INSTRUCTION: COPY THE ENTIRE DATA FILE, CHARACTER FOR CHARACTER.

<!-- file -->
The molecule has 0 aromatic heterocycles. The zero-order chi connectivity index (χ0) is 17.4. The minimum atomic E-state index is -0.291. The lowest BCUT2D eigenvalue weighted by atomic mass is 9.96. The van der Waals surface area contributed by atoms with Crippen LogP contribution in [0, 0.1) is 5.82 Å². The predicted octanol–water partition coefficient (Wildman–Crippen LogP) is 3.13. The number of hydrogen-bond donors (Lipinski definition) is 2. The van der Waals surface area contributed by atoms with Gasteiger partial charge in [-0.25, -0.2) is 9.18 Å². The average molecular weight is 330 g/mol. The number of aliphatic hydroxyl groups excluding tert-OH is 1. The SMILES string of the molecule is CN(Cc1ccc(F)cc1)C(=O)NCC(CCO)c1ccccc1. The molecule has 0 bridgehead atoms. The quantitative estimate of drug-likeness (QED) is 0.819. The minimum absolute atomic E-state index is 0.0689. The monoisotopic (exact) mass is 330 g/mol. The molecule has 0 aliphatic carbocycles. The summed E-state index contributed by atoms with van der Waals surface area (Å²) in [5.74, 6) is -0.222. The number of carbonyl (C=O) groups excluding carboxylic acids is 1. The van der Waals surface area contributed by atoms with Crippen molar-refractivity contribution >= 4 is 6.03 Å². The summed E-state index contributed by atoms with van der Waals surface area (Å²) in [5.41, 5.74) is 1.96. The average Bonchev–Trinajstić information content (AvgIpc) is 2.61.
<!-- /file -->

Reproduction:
The molecule has 0 aromatic heterocycles. The zero-order chi connectivity index (χ0) is 17.4. The minimum atomic E-state index is -0.291. The lowest BCUT2D eigenvalue weighted by atomic mass is 9.96. The van der Waals surface area contributed by atoms with Crippen LogP contribution in [0, 0.1) is 5.82 Å². The predicted octanol–water partition coefficient (Wildman–Crippen LogP) is 3.13. The number of hydrogen-bond donors (Lipinski definition) is 2. The van der Waals surface area contributed by atoms with Gasteiger partial charge in [-0.25, -0.2) is 9.18 Å². The average molecular weight is 330 g/mol. The number of aliphatic hydroxyl groups excluding tert-OH is 1. The SMILES string of the molecule is CN(Cc1ccc(F)cc1)C(=O)NCC(CCO)c1ccccc1. The molecule has 0 bridgehead atoms. The quantitative estimate of drug-likeness (QED) is 0.819. The minimum absolute atomic E-state index is 0.0689. The monoisotopic (exact) mass is 330 g/mol. The molecule has 0 aliphatic carbocycles. The summed E-state index contributed by atoms with van der Waals surface area (Å²) in [5.74, 6) is -0.222. The number of carbonyl (C=O) groups excluding carboxylic acids is 1. The van der Waals surface area contributed by atoms with Crippen molar-refractivity contribution >= 4 is 6.03 Å². The summed E-state index contributed by atoms with van der Waals surface area (Å²) in [5.41, 5.74) is 1.96. The average Bonchev–Trinajstić information content (AvgIpc) is 2.61.